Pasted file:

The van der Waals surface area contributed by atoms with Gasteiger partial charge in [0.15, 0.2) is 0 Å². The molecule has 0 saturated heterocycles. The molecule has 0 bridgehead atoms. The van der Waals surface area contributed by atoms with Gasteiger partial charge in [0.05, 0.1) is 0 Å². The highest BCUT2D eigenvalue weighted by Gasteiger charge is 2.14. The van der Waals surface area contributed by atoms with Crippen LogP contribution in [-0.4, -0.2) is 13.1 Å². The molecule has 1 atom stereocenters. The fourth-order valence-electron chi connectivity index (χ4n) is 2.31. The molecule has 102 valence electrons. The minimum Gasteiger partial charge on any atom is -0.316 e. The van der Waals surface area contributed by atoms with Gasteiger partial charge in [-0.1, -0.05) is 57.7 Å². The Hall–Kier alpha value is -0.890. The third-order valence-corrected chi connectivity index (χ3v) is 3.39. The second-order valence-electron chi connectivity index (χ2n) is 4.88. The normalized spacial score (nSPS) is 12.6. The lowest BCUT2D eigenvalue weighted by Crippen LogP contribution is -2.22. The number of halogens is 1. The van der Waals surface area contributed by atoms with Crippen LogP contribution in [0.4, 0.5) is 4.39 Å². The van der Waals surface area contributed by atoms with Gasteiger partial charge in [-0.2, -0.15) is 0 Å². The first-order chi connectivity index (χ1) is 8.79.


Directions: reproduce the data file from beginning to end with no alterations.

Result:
The van der Waals surface area contributed by atoms with Gasteiger partial charge in [0.15, 0.2) is 0 Å². The molecule has 0 saturated heterocycles. The molecule has 0 bridgehead atoms. The van der Waals surface area contributed by atoms with Gasteiger partial charge in [0.05, 0.1) is 0 Å². The highest BCUT2D eigenvalue weighted by Gasteiger charge is 2.14. The van der Waals surface area contributed by atoms with Crippen LogP contribution in [-0.4, -0.2) is 13.1 Å². The molecule has 1 atom stereocenters. The fourth-order valence-electron chi connectivity index (χ4n) is 2.31. The molecule has 102 valence electrons. The minimum Gasteiger partial charge on any atom is -0.316 e. The van der Waals surface area contributed by atoms with Gasteiger partial charge in [-0.1, -0.05) is 57.7 Å². The Hall–Kier alpha value is -0.890. The third-order valence-corrected chi connectivity index (χ3v) is 3.39. The second-order valence-electron chi connectivity index (χ2n) is 4.88. The normalized spacial score (nSPS) is 12.6. The lowest BCUT2D eigenvalue weighted by Crippen LogP contribution is -2.22. The number of halogens is 1. The van der Waals surface area contributed by atoms with Crippen LogP contribution in [0.4, 0.5) is 4.39 Å². The van der Waals surface area contributed by atoms with Gasteiger partial charge in [-0.2, -0.15) is 0 Å². The first-order chi connectivity index (χ1) is 8.79.